If fitness is your goal and you want a high intensity exercise-there is no need so stop if the weather is bad. Indoor cycling can give you just what you want rain or shine and can be done alone or in groups. Cycling has numerous health benefits. It strengthens the muscles of your lower body, increases your stamina, improves blood circulation and gives your fitness that much needed boost.
Indoor cycling, a relatively recent concept, aims to capture all of the benefits of cycling without making you have to be outside in the weather. Especially in parts of the country where inclement weather can cause problems for fitness buffs part of the year, indoor cycling is your answer. So how exactly does indoor cycling work? Basically, indoor cycling is done on special exercise bikes, which, while staying stationary, allow you to perform all the actions of a normal biker.
In an indoor cycling class, you will typically find dozens of such bikes together. The exercise is different from others of its class in that you do it in groups. As such, not only does it reduce the monotony that is generally associated with indoor exercises, it actually ends up being quite enjoyable too.
The standout feature of indoor cycling is the fact that even though it can be done as a group activity, it is a heterogeneous one. What this means is that you may be working out in a group but you set your own goals and try and achieve them. You are not required to go with your group in terms of exercise targets and this means that groups can be formed of people of different ages and different fitness levels.
You may be wondering how the different target levels are measured in exercise like cycling done indoors. The primary measure, in case of indoor cycling, is the heart rate. At the outset, every person performing the exercise must have a target heart rate which he intends to achieve. The resistance levels of the cycles and the duration and intensity of the exercise is designed based on what is needed to achieve the target heart rate. Sometimes, mostly in the absence of a heart beat monitor, a Relative Perceived Exertion scale, numbering up to 20, can be employed by your trainer. While a 6 on this scale suggests little or no exertion, a 20 suggests that you are exerting yourself to the maximum.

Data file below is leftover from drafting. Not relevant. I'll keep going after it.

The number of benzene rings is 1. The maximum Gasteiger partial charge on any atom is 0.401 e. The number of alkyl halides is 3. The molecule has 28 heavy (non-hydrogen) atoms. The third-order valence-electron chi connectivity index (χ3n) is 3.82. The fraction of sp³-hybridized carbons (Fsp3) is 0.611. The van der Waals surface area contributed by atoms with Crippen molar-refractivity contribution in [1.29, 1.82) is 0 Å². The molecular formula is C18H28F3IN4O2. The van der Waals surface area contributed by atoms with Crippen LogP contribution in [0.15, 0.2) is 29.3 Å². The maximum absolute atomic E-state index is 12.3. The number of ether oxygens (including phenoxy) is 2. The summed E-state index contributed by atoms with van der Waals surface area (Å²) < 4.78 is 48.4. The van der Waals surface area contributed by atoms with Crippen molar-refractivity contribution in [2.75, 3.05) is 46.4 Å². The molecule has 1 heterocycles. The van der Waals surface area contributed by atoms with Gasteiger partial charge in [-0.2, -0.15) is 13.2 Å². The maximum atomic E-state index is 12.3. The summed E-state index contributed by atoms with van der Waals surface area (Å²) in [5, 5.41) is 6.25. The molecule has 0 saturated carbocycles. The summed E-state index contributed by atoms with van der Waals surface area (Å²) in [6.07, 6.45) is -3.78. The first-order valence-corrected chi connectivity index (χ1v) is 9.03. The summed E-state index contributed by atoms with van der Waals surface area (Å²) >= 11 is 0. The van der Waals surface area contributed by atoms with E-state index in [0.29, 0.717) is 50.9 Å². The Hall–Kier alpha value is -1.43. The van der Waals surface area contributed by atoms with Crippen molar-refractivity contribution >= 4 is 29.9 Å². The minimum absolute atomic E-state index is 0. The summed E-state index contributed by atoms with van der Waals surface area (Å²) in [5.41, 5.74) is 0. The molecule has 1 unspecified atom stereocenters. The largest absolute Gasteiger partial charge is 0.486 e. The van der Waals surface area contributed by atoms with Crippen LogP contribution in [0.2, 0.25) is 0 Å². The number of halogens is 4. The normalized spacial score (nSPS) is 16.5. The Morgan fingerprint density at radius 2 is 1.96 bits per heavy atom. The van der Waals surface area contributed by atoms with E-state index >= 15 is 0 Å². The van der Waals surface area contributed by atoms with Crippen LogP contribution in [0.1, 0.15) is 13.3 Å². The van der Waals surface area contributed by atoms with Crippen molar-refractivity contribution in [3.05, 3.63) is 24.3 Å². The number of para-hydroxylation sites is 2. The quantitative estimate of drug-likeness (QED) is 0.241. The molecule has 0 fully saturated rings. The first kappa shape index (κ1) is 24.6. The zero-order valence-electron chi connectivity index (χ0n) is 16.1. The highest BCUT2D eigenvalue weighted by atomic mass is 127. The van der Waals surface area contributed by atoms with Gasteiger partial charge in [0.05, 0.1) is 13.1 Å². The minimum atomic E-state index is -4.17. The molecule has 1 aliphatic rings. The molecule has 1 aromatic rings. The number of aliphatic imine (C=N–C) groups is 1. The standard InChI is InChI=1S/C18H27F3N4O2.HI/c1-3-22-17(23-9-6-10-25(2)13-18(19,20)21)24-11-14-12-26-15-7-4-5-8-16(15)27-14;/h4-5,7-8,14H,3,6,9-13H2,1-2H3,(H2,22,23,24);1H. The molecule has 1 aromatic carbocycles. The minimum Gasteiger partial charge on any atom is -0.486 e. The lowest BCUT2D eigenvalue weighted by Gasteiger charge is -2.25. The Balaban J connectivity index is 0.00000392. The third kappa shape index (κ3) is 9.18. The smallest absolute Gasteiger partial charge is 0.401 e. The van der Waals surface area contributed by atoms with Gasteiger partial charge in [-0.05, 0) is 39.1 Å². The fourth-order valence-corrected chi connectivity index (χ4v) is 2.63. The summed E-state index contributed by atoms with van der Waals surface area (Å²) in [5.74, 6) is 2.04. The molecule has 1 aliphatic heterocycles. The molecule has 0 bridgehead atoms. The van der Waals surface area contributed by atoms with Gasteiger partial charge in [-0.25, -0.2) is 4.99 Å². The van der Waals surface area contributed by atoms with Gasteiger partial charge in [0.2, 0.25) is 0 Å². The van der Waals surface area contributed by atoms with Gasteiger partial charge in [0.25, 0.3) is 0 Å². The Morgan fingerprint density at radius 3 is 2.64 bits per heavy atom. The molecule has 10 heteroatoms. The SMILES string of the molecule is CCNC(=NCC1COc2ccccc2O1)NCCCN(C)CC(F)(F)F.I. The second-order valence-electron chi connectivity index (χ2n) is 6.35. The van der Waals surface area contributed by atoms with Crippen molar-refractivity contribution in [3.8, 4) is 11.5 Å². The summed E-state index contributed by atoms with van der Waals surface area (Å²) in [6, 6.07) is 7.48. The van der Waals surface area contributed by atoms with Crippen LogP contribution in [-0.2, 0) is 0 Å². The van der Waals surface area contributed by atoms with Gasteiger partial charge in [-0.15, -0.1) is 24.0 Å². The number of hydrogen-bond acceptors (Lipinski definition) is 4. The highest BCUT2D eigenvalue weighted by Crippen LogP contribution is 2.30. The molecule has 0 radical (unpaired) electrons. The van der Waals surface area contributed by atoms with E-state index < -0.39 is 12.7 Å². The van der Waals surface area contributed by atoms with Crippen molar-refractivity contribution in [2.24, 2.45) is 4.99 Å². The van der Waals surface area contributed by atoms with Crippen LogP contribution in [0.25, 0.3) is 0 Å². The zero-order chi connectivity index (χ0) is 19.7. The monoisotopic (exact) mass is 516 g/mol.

In most cases, a trainer is required to be present during a session of indoor cycling. Since it is a group activity, the trainer usually leads the group when it comes to cycling. The trainer also evaluates whether individuals are achieving their desired exertion levels and can ramp up or cool down the resistances on their cycles according to that. Additionally, a lot of people often take the wrong posture while indoor cycling, a problem that can lead to injury and other related issues. The trainer is responsible to guide you on how best to sit on an exercise cycle during the cycling session so that you can gain maximum benefit out of this unique form of exercise without causing yourself damage.
Indoor cycling can also be done in the privacy of your home on an individual basis. Many people will opt for this as a choice especially when the gym is too cost prohibitive or they have little time. Either way cycling indoors can provide a great workout and help a person achieve their personal fitness goals rain or shine.